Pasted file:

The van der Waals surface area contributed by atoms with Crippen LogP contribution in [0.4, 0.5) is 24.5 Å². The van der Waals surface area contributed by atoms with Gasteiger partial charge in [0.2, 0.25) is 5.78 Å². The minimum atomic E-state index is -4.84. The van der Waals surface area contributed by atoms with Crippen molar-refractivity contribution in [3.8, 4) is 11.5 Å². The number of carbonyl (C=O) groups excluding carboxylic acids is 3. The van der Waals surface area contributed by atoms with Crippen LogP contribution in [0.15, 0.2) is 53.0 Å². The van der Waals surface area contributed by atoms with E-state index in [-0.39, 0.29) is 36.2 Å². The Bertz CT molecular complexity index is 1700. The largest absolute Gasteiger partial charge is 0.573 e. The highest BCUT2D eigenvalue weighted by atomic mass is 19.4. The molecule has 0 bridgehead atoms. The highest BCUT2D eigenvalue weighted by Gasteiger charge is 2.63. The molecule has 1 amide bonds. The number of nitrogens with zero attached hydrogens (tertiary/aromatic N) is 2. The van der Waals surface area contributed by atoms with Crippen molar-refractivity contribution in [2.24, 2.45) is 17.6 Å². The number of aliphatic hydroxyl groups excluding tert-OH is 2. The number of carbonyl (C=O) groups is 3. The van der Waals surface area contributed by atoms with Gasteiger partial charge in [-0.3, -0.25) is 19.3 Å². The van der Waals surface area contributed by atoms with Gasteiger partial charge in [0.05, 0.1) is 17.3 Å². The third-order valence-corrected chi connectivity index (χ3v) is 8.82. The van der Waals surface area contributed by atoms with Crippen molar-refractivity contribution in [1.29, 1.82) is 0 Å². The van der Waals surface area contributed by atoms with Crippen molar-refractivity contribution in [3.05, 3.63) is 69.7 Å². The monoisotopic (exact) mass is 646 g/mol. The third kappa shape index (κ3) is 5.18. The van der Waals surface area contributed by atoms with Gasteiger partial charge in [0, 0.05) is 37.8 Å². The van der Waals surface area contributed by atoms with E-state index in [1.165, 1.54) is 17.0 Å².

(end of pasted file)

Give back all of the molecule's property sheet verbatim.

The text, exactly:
The van der Waals surface area contributed by atoms with Crippen LogP contribution in [0.4, 0.5) is 24.5 Å². The van der Waals surface area contributed by atoms with Gasteiger partial charge in [0.2, 0.25) is 5.78 Å². The minimum atomic E-state index is -4.84. The van der Waals surface area contributed by atoms with Crippen molar-refractivity contribution in [3.8, 4) is 11.5 Å². The number of carbonyl (C=O) groups excluding carboxylic acids is 3. The van der Waals surface area contributed by atoms with Crippen LogP contribution in [0.15, 0.2) is 53.0 Å². The van der Waals surface area contributed by atoms with E-state index in [-0.39, 0.29) is 36.2 Å². The Bertz CT molecular complexity index is 1700. The largest absolute Gasteiger partial charge is 0.573 e. The highest BCUT2D eigenvalue weighted by atomic mass is 19.4. The molecule has 0 bridgehead atoms. The highest BCUT2D eigenvalue weighted by Gasteiger charge is 2.63. The molecule has 1 amide bonds. The number of nitrogens with zero attached hydrogens (tertiary/aromatic N) is 2. The van der Waals surface area contributed by atoms with Crippen molar-refractivity contribution in [2.24, 2.45) is 17.6 Å². The number of aliphatic hydroxyl groups excluding tert-OH is 2. The number of carbonyl (C=O) groups is 3. The van der Waals surface area contributed by atoms with Gasteiger partial charge in [-0.3, -0.25) is 19.3 Å². The van der Waals surface area contributed by atoms with Gasteiger partial charge in [0.05, 0.1) is 17.3 Å². The third-order valence-corrected chi connectivity index (χ3v) is 8.82. The van der Waals surface area contributed by atoms with Crippen molar-refractivity contribution in [1.29, 1.82) is 0 Å². The van der Waals surface area contributed by atoms with Crippen molar-refractivity contribution in [3.05, 3.63) is 69.7 Å². The monoisotopic (exact) mass is 646 g/mol. The third kappa shape index (κ3) is 5.18. The van der Waals surface area contributed by atoms with Gasteiger partial charge in [0, 0.05) is 37.8 Å². The van der Waals surface area contributed by atoms with E-state index in [1.165, 1.54) is 17.0 Å².